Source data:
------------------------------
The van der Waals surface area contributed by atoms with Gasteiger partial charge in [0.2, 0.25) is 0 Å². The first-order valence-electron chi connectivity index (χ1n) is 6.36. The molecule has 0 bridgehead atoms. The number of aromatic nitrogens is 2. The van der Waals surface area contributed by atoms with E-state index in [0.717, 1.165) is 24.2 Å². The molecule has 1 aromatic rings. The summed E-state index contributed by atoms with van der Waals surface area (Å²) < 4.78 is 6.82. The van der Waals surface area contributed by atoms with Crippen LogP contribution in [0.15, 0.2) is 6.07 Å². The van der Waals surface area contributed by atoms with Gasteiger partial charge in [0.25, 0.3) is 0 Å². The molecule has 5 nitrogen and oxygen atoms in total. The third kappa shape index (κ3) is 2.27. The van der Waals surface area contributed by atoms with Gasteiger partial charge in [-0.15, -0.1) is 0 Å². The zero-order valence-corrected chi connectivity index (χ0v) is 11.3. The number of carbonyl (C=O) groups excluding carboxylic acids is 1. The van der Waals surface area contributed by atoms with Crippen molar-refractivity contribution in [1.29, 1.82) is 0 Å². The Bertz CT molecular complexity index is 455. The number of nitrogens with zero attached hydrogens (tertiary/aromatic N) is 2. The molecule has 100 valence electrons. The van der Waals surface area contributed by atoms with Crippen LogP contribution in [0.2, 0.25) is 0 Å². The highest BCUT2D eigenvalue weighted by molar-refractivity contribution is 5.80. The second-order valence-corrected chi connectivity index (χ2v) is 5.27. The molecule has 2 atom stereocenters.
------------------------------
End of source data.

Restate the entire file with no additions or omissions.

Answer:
The van der Waals surface area contributed by atoms with Gasteiger partial charge in [0.2, 0.25) is 0 Å². The first-order valence-electron chi connectivity index (χ1n) is 6.36. The molecule has 0 bridgehead atoms. The number of aromatic nitrogens is 2. The van der Waals surface area contributed by atoms with E-state index in [0.717, 1.165) is 24.2 Å². The molecule has 1 aromatic rings. The summed E-state index contributed by atoms with van der Waals surface area (Å²) < 4.78 is 6.82. The van der Waals surface area contributed by atoms with Crippen LogP contribution in [0.15, 0.2) is 6.07 Å². The van der Waals surface area contributed by atoms with Gasteiger partial charge in [0.25, 0.3) is 0 Å². The molecule has 5 nitrogen and oxygen atoms in total. The third kappa shape index (κ3) is 2.27. The van der Waals surface area contributed by atoms with Gasteiger partial charge in [-0.15, -0.1) is 0 Å². The zero-order valence-corrected chi connectivity index (χ0v) is 11.3. The number of carbonyl (C=O) groups excluding carboxylic acids is 1. The van der Waals surface area contributed by atoms with Crippen molar-refractivity contribution in [1.29, 1.82) is 0 Å². The Bertz CT molecular complexity index is 455. The number of nitrogens with zero attached hydrogens (tertiary/aromatic N) is 2. The molecule has 100 valence electrons. The van der Waals surface area contributed by atoms with Crippen LogP contribution in [0.2, 0.25) is 0 Å². The highest BCUT2D eigenvalue weighted by molar-refractivity contribution is 5.80. The second-order valence-corrected chi connectivity index (χ2v) is 5.27. The molecule has 2 atom stereocenters.